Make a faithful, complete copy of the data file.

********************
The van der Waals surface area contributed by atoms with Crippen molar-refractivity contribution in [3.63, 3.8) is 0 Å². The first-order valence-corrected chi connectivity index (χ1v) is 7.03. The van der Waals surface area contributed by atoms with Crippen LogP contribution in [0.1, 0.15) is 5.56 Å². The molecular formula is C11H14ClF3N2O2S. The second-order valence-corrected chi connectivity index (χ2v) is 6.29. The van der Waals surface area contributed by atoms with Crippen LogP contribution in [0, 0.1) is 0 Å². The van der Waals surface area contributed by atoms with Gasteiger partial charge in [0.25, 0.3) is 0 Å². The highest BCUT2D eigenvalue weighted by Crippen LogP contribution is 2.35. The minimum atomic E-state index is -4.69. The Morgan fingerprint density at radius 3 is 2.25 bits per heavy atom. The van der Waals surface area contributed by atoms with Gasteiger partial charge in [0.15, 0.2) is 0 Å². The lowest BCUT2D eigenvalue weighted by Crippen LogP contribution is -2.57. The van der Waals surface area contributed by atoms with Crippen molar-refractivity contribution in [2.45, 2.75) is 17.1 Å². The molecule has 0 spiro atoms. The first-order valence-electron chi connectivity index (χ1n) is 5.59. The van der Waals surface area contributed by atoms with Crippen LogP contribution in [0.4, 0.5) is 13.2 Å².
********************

The van der Waals surface area contributed by atoms with Crippen molar-refractivity contribution in [3.63, 3.8) is 0 Å². The first-order valence-corrected chi connectivity index (χ1v) is 7.03. The van der Waals surface area contributed by atoms with Crippen LogP contribution in [0.1, 0.15) is 5.56 Å². The molecular formula is C11H14ClF3N2O2S. The second-order valence-corrected chi connectivity index (χ2v) is 6.29. The van der Waals surface area contributed by atoms with Crippen LogP contribution in [0, 0.1) is 0 Å². The van der Waals surface area contributed by atoms with Gasteiger partial charge in [0.25, 0.3) is 0 Å². The highest BCUT2D eigenvalue weighted by Crippen LogP contribution is 2.35. The minimum atomic E-state index is -4.69. The Morgan fingerprint density at radius 3 is 2.25 bits per heavy atom. The van der Waals surface area contributed by atoms with Gasteiger partial charge in [0.15, 0.2) is 0 Å². The lowest BCUT2D eigenvalue weighted by Crippen LogP contribution is -2.57. The van der Waals surface area contributed by atoms with Crippen molar-refractivity contribution in [2.45, 2.75) is 17.1 Å². The molecule has 0 spiro atoms. The first-order valence-electron chi connectivity index (χ1n) is 5.59. The van der Waals surface area contributed by atoms with Crippen LogP contribution in [0.4, 0.5) is 13.2 Å².